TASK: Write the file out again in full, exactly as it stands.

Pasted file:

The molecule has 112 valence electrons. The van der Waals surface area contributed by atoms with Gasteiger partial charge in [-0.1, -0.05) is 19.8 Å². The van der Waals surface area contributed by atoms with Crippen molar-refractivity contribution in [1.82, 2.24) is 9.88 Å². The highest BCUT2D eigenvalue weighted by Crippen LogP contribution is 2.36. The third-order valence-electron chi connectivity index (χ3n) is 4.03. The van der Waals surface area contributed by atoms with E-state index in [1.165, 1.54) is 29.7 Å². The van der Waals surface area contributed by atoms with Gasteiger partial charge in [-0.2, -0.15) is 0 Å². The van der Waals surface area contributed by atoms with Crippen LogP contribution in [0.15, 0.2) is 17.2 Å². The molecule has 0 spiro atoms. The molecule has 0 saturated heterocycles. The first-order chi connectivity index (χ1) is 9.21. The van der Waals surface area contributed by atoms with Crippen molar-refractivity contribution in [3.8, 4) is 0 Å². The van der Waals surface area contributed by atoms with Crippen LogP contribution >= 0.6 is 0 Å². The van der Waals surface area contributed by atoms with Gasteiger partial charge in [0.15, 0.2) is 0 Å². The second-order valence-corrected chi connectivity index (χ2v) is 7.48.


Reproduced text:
The molecule has 112 valence electrons. The van der Waals surface area contributed by atoms with Gasteiger partial charge in [-0.1, -0.05) is 19.8 Å². The van der Waals surface area contributed by atoms with Crippen molar-refractivity contribution in [1.82, 2.24) is 9.88 Å². The highest BCUT2D eigenvalue weighted by Crippen LogP contribution is 2.36. The third-order valence-electron chi connectivity index (χ3n) is 4.03. The van der Waals surface area contributed by atoms with E-state index in [1.165, 1.54) is 29.7 Å². The van der Waals surface area contributed by atoms with Gasteiger partial charge in [-0.2, -0.15) is 0 Å². The van der Waals surface area contributed by atoms with Crippen LogP contribution in [0.15, 0.2) is 17.2 Å². The molecule has 0 spiro atoms. The molecule has 0 saturated heterocycles. The first-order chi connectivity index (χ1) is 9.21. The van der Waals surface area contributed by atoms with Crippen molar-refractivity contribution in [3.8, 4) is 0 Å². The van der Waals surface area contributed by atoms with Crippen LogP contribution >= 0.6 is 0 Å². The van der Waals surface area contributed by atoms with Gasteiger partial charge in [0.15, 0.2) is 0 Å². The second-order valence-corrected chi connectivity index (χ2v) is 7.48.